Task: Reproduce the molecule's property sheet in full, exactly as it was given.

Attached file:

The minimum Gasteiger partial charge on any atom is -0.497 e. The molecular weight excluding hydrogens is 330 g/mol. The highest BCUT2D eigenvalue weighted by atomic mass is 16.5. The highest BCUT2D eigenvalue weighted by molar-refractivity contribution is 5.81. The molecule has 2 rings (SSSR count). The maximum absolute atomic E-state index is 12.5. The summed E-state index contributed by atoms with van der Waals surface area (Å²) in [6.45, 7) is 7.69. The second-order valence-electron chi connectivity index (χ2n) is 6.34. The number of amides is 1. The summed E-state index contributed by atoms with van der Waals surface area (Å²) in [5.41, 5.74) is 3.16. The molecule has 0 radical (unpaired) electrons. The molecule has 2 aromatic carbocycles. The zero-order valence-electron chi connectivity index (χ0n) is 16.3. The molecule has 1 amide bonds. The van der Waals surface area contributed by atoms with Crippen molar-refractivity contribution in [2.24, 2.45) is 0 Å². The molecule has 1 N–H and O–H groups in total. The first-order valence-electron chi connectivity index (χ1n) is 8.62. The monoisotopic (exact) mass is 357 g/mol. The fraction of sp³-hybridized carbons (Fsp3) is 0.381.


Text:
The minimum Gasteiger partial charge on any atom is -0.497 e. The molecular weight excluding hydrogens is 330 g/mol. The highest BCUT2D eigenvalue weighted by atomic mass is 16.5. The highest BCUT2D eigenvalue weighted by molar-refractivity contribution is 5.81. The molecule has 2 rings (SSSR count). The maximum absolute atomic E-state index is 12.5. The summed E-state index contributed by atoms with van der Waals surface area (Å²) in [6.45, 7) is 7.69. The second-order valence-electron chi connectivity index (χ2n) is 6.34. The number of amides is 1. The summed E-state index contributed by atoms with van der Waals surface area (Å²) in [5.41, 5.74) is 3.16. The molecule has 0 radical (unpaired) electrons. The molecule has 2 aromatic carbocycles. The zero-order valence-electron chi connectivity index (χ0n) is 16.3. The molecule has 1 amide bonds. The van der Waals surface area contributed by atoms with Crippen molar-refractivity contribution in [2.24, 2.45) is 0 Å². The molecule has 1 N–H and O–H groups in total. The first-order valence-electron chi connectivity index (χ1n) is 8.62. The monoisotopic (exact) mass is 357 g/mol. The fraction of sp³-hybridized carbons (Fsp3) is 0.381.